Mr. Leonard McNeil told me that he, his father, and his brother Rupert, started off from Island Harbor at approximately noontime on February 28th, 1940, with their team of husky dogs heading in the country trapping. Normally they went in much earlier than this, but they were a lot later than normal this winter. They stopped by an old house and things didn’t look normal to him, noticing a little flag on the corner outside of the building. He said to himself, I will go in for a Tony F. Powell 166look cause this used to be Uncle Samuel Andersen’s old dwelling house. Once inside the doorway the old house was quite cold and eerie. There was an old-fashioned set of cupboards. Entering the living room they saw aluminum plates, a frying pan, enamel cups and a camp kettle. It was obvious the kettle had been boiled outside over open flames because it was covered in black soot. Whoever had been there must have intended to come back to leave their cooking utensils and tent, those were valuable things, nobody leaves things like that behind and don’t return to pick them up. Opening the door to the living room, right in front of him was a man lying on a large bed in his sleeping bag with a pillow under his head. There was a cup on his pillow. They figured it was where Davidson had been trying to give him a drink of water. It appeared that his hand was up as though he was reaching for the cup. Mr. McNeil knew he was deceased. Looking down at the floor there was another man lying on his back. His face was all disfigured and eaten right to the bone by mice and weasels; it was the body of Davidson. It gave him quite a shock. At a relatively close distance there laid the third man. He got the fright of his life to discover three bodies in there.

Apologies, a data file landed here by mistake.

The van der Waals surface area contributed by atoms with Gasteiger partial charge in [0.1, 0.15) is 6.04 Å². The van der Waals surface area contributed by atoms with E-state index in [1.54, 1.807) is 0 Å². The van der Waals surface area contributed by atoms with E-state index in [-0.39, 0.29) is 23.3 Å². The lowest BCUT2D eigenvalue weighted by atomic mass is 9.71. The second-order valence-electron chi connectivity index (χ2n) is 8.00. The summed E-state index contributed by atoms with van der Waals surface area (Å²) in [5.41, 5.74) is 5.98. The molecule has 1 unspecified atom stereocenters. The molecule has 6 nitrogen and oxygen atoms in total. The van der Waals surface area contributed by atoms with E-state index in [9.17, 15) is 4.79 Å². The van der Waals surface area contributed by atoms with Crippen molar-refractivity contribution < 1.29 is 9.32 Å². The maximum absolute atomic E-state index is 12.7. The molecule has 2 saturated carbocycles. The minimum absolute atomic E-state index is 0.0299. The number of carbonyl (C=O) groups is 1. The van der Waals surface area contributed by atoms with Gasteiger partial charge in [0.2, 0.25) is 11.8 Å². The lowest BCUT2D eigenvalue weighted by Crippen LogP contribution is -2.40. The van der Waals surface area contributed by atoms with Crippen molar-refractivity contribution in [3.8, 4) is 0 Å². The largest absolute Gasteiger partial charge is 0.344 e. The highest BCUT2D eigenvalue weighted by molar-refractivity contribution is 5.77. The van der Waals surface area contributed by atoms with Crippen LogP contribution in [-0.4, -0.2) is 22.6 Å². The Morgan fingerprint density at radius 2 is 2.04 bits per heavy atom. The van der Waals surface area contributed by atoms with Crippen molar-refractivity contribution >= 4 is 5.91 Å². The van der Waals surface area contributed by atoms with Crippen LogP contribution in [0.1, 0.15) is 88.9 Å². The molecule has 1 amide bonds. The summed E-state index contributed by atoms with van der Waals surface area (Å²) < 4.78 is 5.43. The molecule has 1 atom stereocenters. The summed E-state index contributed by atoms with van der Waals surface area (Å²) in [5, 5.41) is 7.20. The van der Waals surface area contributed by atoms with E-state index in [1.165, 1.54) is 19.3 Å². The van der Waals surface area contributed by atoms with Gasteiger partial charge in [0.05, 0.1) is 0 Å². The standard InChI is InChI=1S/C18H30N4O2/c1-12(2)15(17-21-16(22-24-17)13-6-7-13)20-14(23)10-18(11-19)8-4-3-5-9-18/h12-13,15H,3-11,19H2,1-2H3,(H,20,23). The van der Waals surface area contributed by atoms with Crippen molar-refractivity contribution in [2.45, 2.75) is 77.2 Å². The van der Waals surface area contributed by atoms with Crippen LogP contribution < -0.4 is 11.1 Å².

About the author:
Tony Powell was born and raised at Charlottetown, Labrador, Newfoundland Labrador, a proud member of NunatuKavut, Southern Inuit of Labrador. He is mixed blood Inuit and European decent, the son of the late Author Benjamin W. Powell of Charlottetown, Labrador, NL. His mom was the late Effie Mary Campbell Powell, born at George's Cove, ten miles south of Square Islands on the southeast coast of Labrador. Married to Ida Powell of Conche, on the great Northern Peninsula of NL, they have a son, Ramsey Powell, who is a medical Doctor.
When Tony was a boy the main mode of transportation along the Labrador Coast was by a Team of husky dogs or snowshoes.
A travelling doctor and nurse visited our community once during the winter by dog team, and once during the summer by boat. The first scheduled Aircraft passenger service was Labrador Airways by single engine Otter in 1970 winter time only.